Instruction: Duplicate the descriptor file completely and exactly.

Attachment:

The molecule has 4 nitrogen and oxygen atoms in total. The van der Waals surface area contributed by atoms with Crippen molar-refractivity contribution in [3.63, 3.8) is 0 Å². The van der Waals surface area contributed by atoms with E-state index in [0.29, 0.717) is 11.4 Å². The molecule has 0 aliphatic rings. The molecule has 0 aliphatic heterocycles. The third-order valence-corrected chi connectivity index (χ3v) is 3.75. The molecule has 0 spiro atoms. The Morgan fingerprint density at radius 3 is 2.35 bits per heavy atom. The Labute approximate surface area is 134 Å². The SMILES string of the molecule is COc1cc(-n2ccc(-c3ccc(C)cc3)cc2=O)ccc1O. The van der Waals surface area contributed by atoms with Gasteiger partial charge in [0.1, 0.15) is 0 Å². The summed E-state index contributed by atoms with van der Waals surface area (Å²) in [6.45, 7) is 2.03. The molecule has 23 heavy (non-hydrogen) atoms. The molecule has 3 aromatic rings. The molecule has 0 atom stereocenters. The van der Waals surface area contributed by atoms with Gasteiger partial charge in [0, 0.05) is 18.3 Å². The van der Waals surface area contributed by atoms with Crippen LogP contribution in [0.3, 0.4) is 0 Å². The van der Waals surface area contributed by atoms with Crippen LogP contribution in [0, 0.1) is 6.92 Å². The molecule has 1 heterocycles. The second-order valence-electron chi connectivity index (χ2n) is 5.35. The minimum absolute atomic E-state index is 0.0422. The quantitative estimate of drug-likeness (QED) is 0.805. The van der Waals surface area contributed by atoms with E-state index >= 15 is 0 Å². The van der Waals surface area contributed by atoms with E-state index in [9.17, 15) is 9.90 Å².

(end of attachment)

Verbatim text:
The molecule has 4 nitrogen and oxygen atoms in total. The van der Waals surface area contributed by atoms with Crippen molar-refractivity contribution in [3.63, 3.8) is 0 Å². The van der Waals surface area contributed by atoms with E-state index in [0.29, 0.717) is 11.4 Å². The molecule has 0 aliphatic rings. The molecule has 0 aliphatic heterocycles. The third-order valence-corrected chi connectivity index (χ3v) is 3.75. The molecule has 0 spiro atoms. The Morgan fingerprint density at radius 3 is 2.35 bits per heavy atom. The Labute approximate surface area is 134 Å². The SMILES string of the molecule is COc1cc(-n2ccc(-c3ccc(C)cc3)cc2=O)ccc1O. The van der Waals surface area contributed by atoms with Gasteiger partial charge in [0.1, 0.15) is 0 Å². The summed E-state index contributed by atoms with van der Waals surface area (Å²) in [6.45, 7) is 2.03. The molecule has 23 heavy (non-hydrogen) atoms. The molecule has 3 aromatic rings. The molecule has 0 atom stereocenters. The van der Waals surface area contributed by atoms with Gasteiger partial charge in [0, 0.05) is 18.3 Å². The van der Waals surface area contributed by atoms with Crippen LogP contribution in [0.3, 0.4) is 0 Å². The van der Waals surface area contributed by atoms with Crippen LogP contribution in [0, 0.1) is 6.92 Å². The molecule has 1 heterocycles. The second-order valence-electron chi connectivity index (χ2n) is 5.35. The minimum absolute atomic E-state index is 0.0422. The quantitative estimate of drug-likeness (QED) is 0.805. The van der Waals surface area contributed by atoms with E-state index >= 15 is 0 Å². The van der Waals surface area contributed by atoms with E-state index in [9.17, 15) is 9.90 Å².